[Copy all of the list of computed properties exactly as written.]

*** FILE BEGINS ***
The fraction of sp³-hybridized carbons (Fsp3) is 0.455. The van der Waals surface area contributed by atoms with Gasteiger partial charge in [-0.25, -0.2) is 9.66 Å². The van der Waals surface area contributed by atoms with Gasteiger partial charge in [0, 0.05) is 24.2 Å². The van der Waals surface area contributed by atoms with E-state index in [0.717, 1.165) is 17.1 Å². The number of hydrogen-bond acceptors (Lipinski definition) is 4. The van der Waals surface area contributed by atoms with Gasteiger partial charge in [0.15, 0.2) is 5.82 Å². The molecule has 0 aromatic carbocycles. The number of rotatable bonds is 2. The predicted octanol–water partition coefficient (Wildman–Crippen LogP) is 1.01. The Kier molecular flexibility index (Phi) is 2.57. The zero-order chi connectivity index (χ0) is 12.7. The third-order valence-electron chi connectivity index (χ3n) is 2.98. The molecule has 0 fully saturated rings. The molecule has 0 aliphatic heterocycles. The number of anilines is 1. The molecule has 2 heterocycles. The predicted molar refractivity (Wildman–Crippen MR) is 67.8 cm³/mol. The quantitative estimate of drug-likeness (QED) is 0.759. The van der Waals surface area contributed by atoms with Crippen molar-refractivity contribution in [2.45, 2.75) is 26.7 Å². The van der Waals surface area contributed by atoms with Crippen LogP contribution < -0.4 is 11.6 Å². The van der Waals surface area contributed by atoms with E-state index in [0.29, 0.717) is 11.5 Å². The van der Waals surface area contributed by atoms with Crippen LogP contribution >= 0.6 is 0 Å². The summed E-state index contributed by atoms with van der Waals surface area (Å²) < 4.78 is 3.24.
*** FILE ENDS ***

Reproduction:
The fraction of sp³-hybridized carbons (Fsp3) is 0.455. The van der Waals surface area contributed by atoms with Gasteiger partial charge in [-0.25, -0.2) is 9.66 Å². The van der Waals surface area contributed by atoms with Gasteiger partial charge in [0, 0.05) is 24.2 Å². The van der Waals surface area contributed by atoms with E-state index in [0.717, 1.165) is 17.1 Å². The number of hydrogen-bond acceptors (Lipinski definition) is 4. The van der Waals surface area contributed by atoms with Gasteiger partial charge in [0.15, 0.2) is 5.82 Å². The molecule has 0 aromatic carbocycles. The number of rotatable bonds is 2. The predicted octanol–water partition coefficient (Wildman–Crippen LogP) is 1.01. The Kier molecular flexibility index (Phi) is 2.57. The zero-order chi connectivity index (χ0) is 12.7. The third-order valence-electron chi connectivity index (χ3n) is 2.98. The molecule has 0 fully saturated rings. The molecule has 0 aliphatic heterocycles. The number of anilines is 1. The molecule has 2 heterocycles. The predicted molar refractivity (Wildman–Crippen MR) is 67.8 cm³/mol. The quantitative estimate of drug-likeness (QED) is 0.759. The van der Waals surface area contributed by atoms with Crippen molar-refractivity contribution in [2.45, 2.75) is 26.7 Å². The van der Waals surface area contributed by atoms with Crippen LogP contribution < -0.4 is 11.6 Å². The van der Waals surface area contributed by atoms with E-state index in [0.29, 0.717) is 11.5 Å². The van der Waals surface area contributed by atoms with Crippen LogP contribution >= 0.6 is 0 Å². The summed E-state index contributed by atoms with van der Waals surface area (Å²) < 4.78 is 3.24.